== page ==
Shelter Cats: From Admission to Adoption—Ethical and Welfare Concerns

In: Journal of Applied Animal Ethics Research

Abstract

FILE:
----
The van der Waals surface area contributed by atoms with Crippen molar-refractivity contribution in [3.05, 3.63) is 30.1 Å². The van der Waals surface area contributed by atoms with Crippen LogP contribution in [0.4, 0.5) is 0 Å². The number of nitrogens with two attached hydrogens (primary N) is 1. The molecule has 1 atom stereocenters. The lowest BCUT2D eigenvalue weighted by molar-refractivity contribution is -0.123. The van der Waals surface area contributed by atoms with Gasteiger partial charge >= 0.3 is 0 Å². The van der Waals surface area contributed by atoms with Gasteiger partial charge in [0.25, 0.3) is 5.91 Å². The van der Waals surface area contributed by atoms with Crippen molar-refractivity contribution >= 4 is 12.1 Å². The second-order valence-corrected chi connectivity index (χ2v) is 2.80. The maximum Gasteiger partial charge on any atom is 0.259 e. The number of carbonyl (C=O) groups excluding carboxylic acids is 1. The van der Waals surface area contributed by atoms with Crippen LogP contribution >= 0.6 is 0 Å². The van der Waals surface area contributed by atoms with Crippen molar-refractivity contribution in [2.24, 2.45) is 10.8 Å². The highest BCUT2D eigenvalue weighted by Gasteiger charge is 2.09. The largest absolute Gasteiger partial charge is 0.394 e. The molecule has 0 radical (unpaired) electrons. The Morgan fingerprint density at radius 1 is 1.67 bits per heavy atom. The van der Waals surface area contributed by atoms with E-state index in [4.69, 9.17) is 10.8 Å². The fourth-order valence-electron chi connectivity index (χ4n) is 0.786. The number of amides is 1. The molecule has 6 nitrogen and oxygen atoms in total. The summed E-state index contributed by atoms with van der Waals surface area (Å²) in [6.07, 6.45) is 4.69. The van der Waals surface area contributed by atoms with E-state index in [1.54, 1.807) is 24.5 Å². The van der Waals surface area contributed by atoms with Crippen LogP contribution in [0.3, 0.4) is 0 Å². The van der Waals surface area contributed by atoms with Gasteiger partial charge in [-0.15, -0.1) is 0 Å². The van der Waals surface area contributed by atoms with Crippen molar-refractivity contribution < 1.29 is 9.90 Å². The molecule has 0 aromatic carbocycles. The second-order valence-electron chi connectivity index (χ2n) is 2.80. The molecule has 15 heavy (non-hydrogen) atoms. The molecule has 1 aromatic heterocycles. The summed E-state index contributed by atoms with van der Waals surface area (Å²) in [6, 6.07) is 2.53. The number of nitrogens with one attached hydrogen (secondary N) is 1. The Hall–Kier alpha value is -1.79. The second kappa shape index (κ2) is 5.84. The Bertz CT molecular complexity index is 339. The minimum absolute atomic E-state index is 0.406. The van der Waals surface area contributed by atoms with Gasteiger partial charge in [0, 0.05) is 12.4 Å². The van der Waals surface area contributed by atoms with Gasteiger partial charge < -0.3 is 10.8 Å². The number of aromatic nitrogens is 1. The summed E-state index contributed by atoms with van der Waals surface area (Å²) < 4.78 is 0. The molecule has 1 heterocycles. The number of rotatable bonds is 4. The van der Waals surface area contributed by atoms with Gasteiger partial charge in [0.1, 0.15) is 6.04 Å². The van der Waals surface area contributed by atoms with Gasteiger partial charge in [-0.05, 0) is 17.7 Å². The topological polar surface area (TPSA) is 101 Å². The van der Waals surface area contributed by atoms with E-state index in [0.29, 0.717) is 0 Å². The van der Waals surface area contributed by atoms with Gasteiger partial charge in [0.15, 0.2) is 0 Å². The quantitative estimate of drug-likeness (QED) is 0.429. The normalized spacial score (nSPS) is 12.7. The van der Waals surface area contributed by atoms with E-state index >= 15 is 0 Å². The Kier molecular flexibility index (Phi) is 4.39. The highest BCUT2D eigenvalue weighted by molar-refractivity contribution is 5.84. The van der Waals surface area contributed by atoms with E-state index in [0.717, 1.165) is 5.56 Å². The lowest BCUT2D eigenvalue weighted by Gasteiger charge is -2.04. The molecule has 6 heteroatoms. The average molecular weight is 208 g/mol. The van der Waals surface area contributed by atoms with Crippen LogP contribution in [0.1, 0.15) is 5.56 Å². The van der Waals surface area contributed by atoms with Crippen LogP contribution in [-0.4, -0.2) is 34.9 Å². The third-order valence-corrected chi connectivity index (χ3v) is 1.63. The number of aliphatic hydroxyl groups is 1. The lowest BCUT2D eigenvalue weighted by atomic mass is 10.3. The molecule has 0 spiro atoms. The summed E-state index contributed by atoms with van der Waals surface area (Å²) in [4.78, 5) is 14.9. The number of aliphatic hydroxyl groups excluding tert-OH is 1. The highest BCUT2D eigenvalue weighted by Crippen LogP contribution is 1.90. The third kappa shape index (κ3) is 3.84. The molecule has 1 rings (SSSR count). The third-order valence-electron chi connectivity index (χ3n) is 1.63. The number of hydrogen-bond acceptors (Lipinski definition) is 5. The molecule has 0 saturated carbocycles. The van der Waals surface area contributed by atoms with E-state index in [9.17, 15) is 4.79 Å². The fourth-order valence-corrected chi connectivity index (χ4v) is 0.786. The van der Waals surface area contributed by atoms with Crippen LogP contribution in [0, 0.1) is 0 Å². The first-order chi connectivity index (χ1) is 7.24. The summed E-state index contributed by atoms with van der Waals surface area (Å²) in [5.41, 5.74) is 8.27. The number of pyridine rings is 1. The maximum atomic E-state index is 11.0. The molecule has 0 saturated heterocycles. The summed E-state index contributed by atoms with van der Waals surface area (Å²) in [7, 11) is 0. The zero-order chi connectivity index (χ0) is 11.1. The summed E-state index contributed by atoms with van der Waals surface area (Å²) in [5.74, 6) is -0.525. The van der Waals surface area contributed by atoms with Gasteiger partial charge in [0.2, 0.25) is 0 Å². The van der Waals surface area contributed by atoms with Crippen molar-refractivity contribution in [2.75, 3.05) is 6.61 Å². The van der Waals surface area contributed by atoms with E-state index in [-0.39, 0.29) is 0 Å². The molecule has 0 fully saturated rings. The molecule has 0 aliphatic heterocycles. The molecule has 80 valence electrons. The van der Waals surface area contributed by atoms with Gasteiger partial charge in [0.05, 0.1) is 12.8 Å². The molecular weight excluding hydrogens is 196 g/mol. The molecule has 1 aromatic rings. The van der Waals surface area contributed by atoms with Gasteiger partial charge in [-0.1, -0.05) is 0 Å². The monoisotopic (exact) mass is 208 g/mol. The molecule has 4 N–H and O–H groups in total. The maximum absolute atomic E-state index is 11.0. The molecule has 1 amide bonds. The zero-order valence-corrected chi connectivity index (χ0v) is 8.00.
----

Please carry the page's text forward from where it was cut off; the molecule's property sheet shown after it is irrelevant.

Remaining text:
Despite the growing popularity of cats as pets, many cats end up housed for long periods of time in shelters. These shelters are increasingly under the spotlight by local communities in the way in which they deal with problematic issues, for they may be seen as an example or as target of criticism. In regards to cat (re)homing there are several relevant welfare and ethical issues. Shelters should have a proactive and well-defined strategy to improve welfare and reduce the number of sheltered cats. Those with the authority to make decisions should consider the available resources and hold in perspective the viewpoints of others, especially that of the cat. The challenge is to avoid judgments based on our own quality of life standards which may lead to decisions based on emotional factors to manage the situation. Is it moral for humans to poses the power to determine a cat’s fate? Despite not having an answer for what is the right solution, the way to proceed should be clearly defined. If there is a strategy and a plan, there is an opportunity to readjust and improve. What are the main reasons for all these problems? Most of the related questions don’t have direct answers. However, instead of reacting in order to solve the problem, we should proactively focus on prevention, mainly through population control and education, knowing that what seems good and right at that moment might be considered wrong and obsolete in a near future, in the light of the development of scientific knowledge and societal values.

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